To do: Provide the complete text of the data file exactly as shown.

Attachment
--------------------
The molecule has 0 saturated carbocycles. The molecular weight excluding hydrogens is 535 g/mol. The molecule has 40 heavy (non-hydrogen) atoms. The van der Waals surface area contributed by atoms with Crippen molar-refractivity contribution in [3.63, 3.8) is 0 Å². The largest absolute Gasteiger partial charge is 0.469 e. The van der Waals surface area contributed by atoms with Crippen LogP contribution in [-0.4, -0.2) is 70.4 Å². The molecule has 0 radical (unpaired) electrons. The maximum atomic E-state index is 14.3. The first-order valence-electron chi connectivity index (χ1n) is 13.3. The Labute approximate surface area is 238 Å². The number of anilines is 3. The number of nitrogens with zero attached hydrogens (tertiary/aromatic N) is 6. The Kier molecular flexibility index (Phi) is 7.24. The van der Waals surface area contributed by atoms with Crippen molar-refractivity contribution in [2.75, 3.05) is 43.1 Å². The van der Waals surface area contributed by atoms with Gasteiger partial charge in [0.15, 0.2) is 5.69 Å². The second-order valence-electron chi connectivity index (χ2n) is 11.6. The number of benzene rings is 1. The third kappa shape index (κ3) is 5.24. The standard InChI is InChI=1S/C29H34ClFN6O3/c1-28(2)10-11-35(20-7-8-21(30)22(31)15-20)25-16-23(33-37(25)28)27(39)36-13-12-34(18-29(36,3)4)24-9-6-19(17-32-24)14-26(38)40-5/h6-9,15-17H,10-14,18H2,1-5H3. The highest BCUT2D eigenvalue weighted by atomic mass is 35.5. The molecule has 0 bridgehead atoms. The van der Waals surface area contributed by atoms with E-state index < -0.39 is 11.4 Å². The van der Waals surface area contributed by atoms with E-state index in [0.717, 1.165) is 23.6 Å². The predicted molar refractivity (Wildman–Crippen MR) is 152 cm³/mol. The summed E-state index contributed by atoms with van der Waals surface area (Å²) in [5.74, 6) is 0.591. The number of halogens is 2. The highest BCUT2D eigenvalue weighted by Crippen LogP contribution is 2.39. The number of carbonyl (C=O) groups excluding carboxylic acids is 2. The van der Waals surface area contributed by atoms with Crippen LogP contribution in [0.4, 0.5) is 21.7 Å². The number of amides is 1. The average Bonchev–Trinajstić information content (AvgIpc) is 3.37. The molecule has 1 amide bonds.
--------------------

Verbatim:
The molecule has 0 saturated carbocycles. The molecular weight excluding hydrogens is 535 g/mol. The molecule has 40 heavy (non-hydrogen) atoms. The van der Waals surface area contributed by atoms with Crippen molar-refractivity contribution in [3.63, 3.8) is 0 Å². The largest absolute Gasteiger partial charge is 0.469 e. The van der Waals surface area contributed by atoms with Crippen LogP contribution in [-0.4, -0.2) is 70.4 Å². The molecule has 0 radical (unpaired) electrons. The maximum atomic E-state index is 14.3. The first-order valence-electron chi connectivity index (χ1n) is 13.3. The Labute approximate surface area is 238 Å². The number of anilines is 3. The number of nitrogens with zero attached hydrogens (tertiary/aromatic N) is 6. The Kier molecular flexibility index (Phi) is 7.24. The van der Waals surface area contributed by atoms with Crippen molar-refractivity contribution in [2.75, 3.05) is 43.1 Å². The van der Waals surface area contributed by atoms with Gasteiger partial charge in [0.15, 0.2) is 5.69 Å². The second-order valence-electron chi connectivity index (χ2n) is 11.6. The number of benzene rings is 1. The third kappa shape index (κ3) is 5.24. The standard InChI is InChI=1S/C29H34ClFN6O3/c1-28(2)10-11-35(20-7-8-21(30)22(31)15-20)25-16-23(33-37(25)28)27(39)36-13-12-34(18-29(36,3)4)24-9-6-19(17-32-24)14-26(38)40-5/h6-9,15-17H,10-14,18H2,1-5H3. The highest BCUT2D eigenvalue weighted by atomic mass is 35.5. The molecule has 0 bridgehead atoms. The van der Waals surface area contributed by atoms with E-state index < -0.39 is 11.4 Å². The van der Waals surface area contributed by atoms with E-state index in [0.717, 1.165) is 23.6 Å². The predicted molar refractivity (Wildman–Crippen MR) is 152 cm³/mol. The summed E-state index contributed by atoms with van der Waals surface area (Å²) in [5.74, 6) is 0.591. The number of halogens is 2. The highest BCUT2D eigenvalue weighted by Crippen LogP contribution is 2.39. The number of carbonyl (C=O) groups excluding carboxylic acids is 2. The van der Waals surface area contributed by atoms with Crippen LogP contribution in [0.4, 0.5) is 21.7 Å². The number of amides is 1. The average Bonchev–Trinajstić information content (AvgIpc) is 3.37. The molecule has 1 amide bonds.